Apple is a great example that the support that surrounds a CEO is more important than the CEO’s skill set. Cook was able to step into a job that he shouldn’t have been successful in and make it work because his team had his back. Ballmer failed, and Whitman is failing because neither got enough support — and this may be a cultural problem in both HP and Microsoft.

Satya Nadella has a far better skill set match, and people in Microsoft feel he is right for the job. In addition, Gates has been turned from a liability into an asset. Still, I expect some of the cultural problems in the firm remain, which could hurt Nadella’s execution.

If Whitman can’t find a way to get stronger support, then she’ll leave HP a failure — and folks will pillory her, much as they now do Fiorina, Hurd (who actually is doing a lot better at Oracle, giving weight to the support theory) and Apotheker.

One final thought: At WWDC, which normally is an all-male event, one woman stood on stage. I watched folks use this to comment on Apple’s diversity problem. I would suggest when any company moves positively to address a problem like this that we praise them instead, because that will promote more progress, rather than criticize them for not going far enough. Just saying, nice job Apple! And I apologize to Meg Whitman — it’s your board that needs to be fired.

Rob Enderle's Product of the Week

I live and work in a 4,000 square foot, three-level house with a lot of technology in it. Even the best routers simply don’t cover all of this place. While I’ve pulled cable to most of the rooms, the master bedroom has resisted my best efforts to wire it.

I’ve tried a number of range extenders over the years, and they all seem to set up fine but crash regularly. When that happens, the time it takes to get them to work again is painfully long.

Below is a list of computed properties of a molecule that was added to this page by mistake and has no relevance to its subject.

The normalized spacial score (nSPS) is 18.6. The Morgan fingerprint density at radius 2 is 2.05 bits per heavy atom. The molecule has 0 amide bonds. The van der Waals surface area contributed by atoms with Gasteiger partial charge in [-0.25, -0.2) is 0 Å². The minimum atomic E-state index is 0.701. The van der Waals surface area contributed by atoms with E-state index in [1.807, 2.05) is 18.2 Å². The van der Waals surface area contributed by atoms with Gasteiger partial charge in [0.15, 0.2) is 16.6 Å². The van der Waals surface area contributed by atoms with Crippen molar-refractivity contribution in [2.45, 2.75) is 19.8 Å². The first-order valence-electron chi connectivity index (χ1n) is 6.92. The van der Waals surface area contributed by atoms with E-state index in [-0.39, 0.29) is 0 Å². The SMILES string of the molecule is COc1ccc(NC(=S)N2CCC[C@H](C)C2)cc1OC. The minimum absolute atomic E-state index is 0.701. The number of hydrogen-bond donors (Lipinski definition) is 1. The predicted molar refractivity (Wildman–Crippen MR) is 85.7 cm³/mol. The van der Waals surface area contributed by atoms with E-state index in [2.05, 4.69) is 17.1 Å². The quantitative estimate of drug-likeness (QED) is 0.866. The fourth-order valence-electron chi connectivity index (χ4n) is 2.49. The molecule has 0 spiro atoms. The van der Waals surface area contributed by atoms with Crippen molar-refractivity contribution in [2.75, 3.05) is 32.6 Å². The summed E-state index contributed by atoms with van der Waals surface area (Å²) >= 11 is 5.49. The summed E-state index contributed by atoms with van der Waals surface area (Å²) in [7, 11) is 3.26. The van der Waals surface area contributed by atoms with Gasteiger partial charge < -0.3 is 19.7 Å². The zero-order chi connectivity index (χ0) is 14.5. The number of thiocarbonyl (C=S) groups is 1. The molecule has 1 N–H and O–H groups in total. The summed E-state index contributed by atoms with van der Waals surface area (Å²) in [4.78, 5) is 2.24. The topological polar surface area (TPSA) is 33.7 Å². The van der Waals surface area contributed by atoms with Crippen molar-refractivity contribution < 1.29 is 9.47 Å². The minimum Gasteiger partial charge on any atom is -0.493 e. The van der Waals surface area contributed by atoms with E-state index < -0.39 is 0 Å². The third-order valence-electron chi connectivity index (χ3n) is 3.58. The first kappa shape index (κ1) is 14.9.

Linksys sent me its new RE6700 AC1200 Wi-Fi Extender, and it was not only easy to set up, but also has stayed running — only having issues when the router crashed (a problem that has been happening a bit and I’m working to resolve).

Linksys RE6700 AC1200 Wi-Fi Range Extender

Linksys RE6700 AC1200 Wi-Fi RangeExtender

So the reason I’m making the Linksys RE6700 AC1200 Wi-Fi Extender my product of the week (it’s pricey for the class at US$120) is that it actually works and didn’t make me regret installing it.

This is a low bar, but you’d be surprised how many products in this class don’t meet it. So, while it is more expensive than most, that whole “works” thing turns out to be a pretty important feature and worth the extra cash.

Rob Enderle

Rob Enderle is a TechNewsWorld columnist and the principal analyst for the Enderle Group, a consultancy that focuses on personal technology products and trends. You can connect with him on Google+.